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Don't Take the Bait - declining unsolicited favors

Safety Corner logoby John S. Allen
from the June 2007 WheelPeople

Picture this: you are waiting in a left-turn lane on a four-lane street, and a tall vehicle (a van or SUV) coming toward you from the opposite direction stops to let you make your left turn. Isn’t it nice when someone does you a favor, and shows respect for you as a bicyclist?

Maybe so, but it’s not always a good idea to accept a favor. As golden as the driver’s intentions may be, accepting this favor could get you into a heap of trouble.


Another motorist, or for that matter, a bicyclist, could be passing the stopped vehicle on its right. There’s a moving blindspot behind the stopped vehicle. It hides the moving vehicle from you, and for the driver of the moving vehicle, you are hidden the same way. You and the other driver may each have each seen every square inch of the street in front of you — but not all at the same time. You never saw the moving vehicle, and its driver never saw you. You could turn left past the front of the stopped vehicle and end up on the hood of the moving vehicle.

This happened once to a friend of mine. Her helmet left a big spider web dent in a car’s windshield, and she smashed up one of my bicycles. Very fortunately, she was not seriously injured.

This incident and others like it point out the importance of thinking about traffic situations like a square dance, like choreography, rather than emotional interaction.

The square dance and traffic both have clear rules and patterns, so people move around and past each other without slamming into each other. Granted, a square dance offers more room for nuanced social interaction than traffic. But, just for that reason, you may be caught off guard when someone in traffic tries to be especially nice to you.

In traffic, in every situation, the rules of the road prescribe clearly which driver may proceed, and which driver must yield right of way. According to these rules, the driver turning left must yield to all other traffic, unless a special traffic signal indicates otherwise. It is often legal to pass on the right, and whether it is legal or not, a driver who is passing on the right may not expect conflicting left-turning traffic.

Unsolicited favors have become more common with the increasing use of “Yield to Pedestrian” pylons in the middle of the street. Now more motorists will stop when a pedestrian is waiting to cross. But also increasingly, motorists are treating bicyclists like pedestrians. If I am waiting on my bicycle to make a left turn, a driver may think of me as a stranded pedestrian, rather than as another driver. Often if I am only waiting near a street, a car will stop. Then others don’t stop, or I can’t see past the stopped vehicle, and I can’t safely go. I even find some drivers who will stop when I have a stop sign and they don’t.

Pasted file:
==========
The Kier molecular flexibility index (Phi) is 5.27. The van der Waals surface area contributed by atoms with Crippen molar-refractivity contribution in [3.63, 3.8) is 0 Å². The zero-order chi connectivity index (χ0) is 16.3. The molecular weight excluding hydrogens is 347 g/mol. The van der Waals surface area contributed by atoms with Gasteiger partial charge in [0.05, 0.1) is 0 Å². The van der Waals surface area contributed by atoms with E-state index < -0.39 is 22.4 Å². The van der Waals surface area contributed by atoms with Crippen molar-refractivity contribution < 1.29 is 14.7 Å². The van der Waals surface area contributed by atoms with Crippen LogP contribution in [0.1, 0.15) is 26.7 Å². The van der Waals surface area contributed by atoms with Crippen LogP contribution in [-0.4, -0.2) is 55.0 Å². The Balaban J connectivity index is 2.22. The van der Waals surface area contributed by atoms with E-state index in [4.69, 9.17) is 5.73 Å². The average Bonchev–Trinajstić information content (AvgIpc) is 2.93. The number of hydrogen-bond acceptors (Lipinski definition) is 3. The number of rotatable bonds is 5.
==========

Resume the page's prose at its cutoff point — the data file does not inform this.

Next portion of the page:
Maybe motorists increasingly respect bicyclists because of the environmental benefits of bicycling. Or a motorist may be a bicyclist or have bicyclist friends. Who knows? The bottom line in a traffic situation is whether you have evaluated it for potential hazards, and ruled them out.

Pedestrians can grant unwanted favors, too. One pedestrian waits at the curb, concealing another who then steps out. Don’t take the bait this kind of situation is a stalemate. A person who encourages me to take the right of way illegally can lure me into a crash and then also make it harder to collect on insurance, because I was breaking the law all with the best of intentions.

What is one to do in these situations? Generally, don’t go if the law says that you should yield the right of way. Stop, or stay stopped. If riding alone, you may wave the motorist by. (It’s generally risky to wave motorists by when riding with others. Your companions may not see your gesture, and could ride into harm’s way.)

Occasionally, you may accept a favor if you won’t be breaking the law, and if you can see for sure that there is nobody else you might collide with. Bicyclists have an advantage in being able to see over the tops of passenger cars. I’m not going to be dogmatic in my advice. I’m just asking you to be mindful in each situation you encounter.

After all, as we say at the end of each of these articles, safety is about choices. What choice will you make?

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